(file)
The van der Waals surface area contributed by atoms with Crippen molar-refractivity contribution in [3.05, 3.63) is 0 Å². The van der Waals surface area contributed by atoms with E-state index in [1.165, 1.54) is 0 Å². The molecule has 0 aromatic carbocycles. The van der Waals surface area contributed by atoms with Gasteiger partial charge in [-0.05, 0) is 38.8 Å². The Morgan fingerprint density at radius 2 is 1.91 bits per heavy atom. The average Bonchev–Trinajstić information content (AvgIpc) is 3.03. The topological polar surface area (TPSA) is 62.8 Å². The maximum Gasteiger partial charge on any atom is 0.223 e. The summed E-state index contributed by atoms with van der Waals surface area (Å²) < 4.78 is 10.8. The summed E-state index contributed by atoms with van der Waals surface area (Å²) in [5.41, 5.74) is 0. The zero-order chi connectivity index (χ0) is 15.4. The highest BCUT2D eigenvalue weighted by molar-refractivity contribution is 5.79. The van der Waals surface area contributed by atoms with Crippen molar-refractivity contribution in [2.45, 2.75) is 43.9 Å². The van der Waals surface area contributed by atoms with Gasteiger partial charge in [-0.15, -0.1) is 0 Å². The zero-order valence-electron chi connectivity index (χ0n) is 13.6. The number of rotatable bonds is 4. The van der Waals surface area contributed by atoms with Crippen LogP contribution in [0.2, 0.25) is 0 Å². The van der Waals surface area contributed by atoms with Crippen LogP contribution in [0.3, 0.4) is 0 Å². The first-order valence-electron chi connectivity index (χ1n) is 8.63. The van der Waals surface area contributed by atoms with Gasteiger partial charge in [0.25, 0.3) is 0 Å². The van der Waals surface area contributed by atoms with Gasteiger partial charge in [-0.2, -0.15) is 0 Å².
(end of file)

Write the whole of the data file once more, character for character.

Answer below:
The van der Waals surface area contributed by atoms with Crippen molar-refractivity contribution in [3.05, 3.63) is 0 Å². The van der Waals surface area contributed by atoms with E-state index in [1.165, 1.54) is 0 Å². The molecule has 0 aromatic carbocycles. The van der Waals surface area contributed by atoms with Gasteiger partial charge in [-0.05, 0) is 38.8 Å². The Morgan fingerprint density at radius 2 is 1.91 bits per heavy atom. The average Bonchev–Trinajstić information content (AvgIpc) is 3.03. The topological polar surface area (TPSA) is 62.8 Å². The maximum Gasteiger partial charge on any atom is 0.223 e. The summed E-state index contributed by atoms with van der Waals surface area (Å²) < 4.78 is 10.8. The summed E-state index contributed by atoms with van der Waals surface area (Å²) in [5.41, 5.74) is 0. The zero-order chi connectivity index (χ0) is 15.4. The highest BCUT2D eigenvalue weighted by molar-refractivity contribution is 5.79. The van der Waals surface area contributed by atoms with Crippen molar-refractivity contribution in [2.45, 2.75) is 43.9 Å². The van der Waals surface area contributed by atoms with Gasteiger partial charge in [-0.15, -0.1) is 0 Å². The zero-order valence-electron chi connectivity index (χ0n) is 13.6. The number of rotatable bonds is 4. The van der Waals surface area contributed by atoms with Crippen LogP contribution in [0.2, 0.25) is 0 Å². The van der Waals surface area contributed by atoms with Crippen LogP contribution in [0.3, 0.4) is 0 Å². The first-order valence-electron chi connectivity index (χ1n) is 8.63. The van der Waals surface area contributed by atoms with Gasteiger partial charge in [0.25, 0.3) is 0 Å². The van der Waals surface area contributed by atoms with Gasteiger partial charge in [-0.2, -0.15) is 0 Å².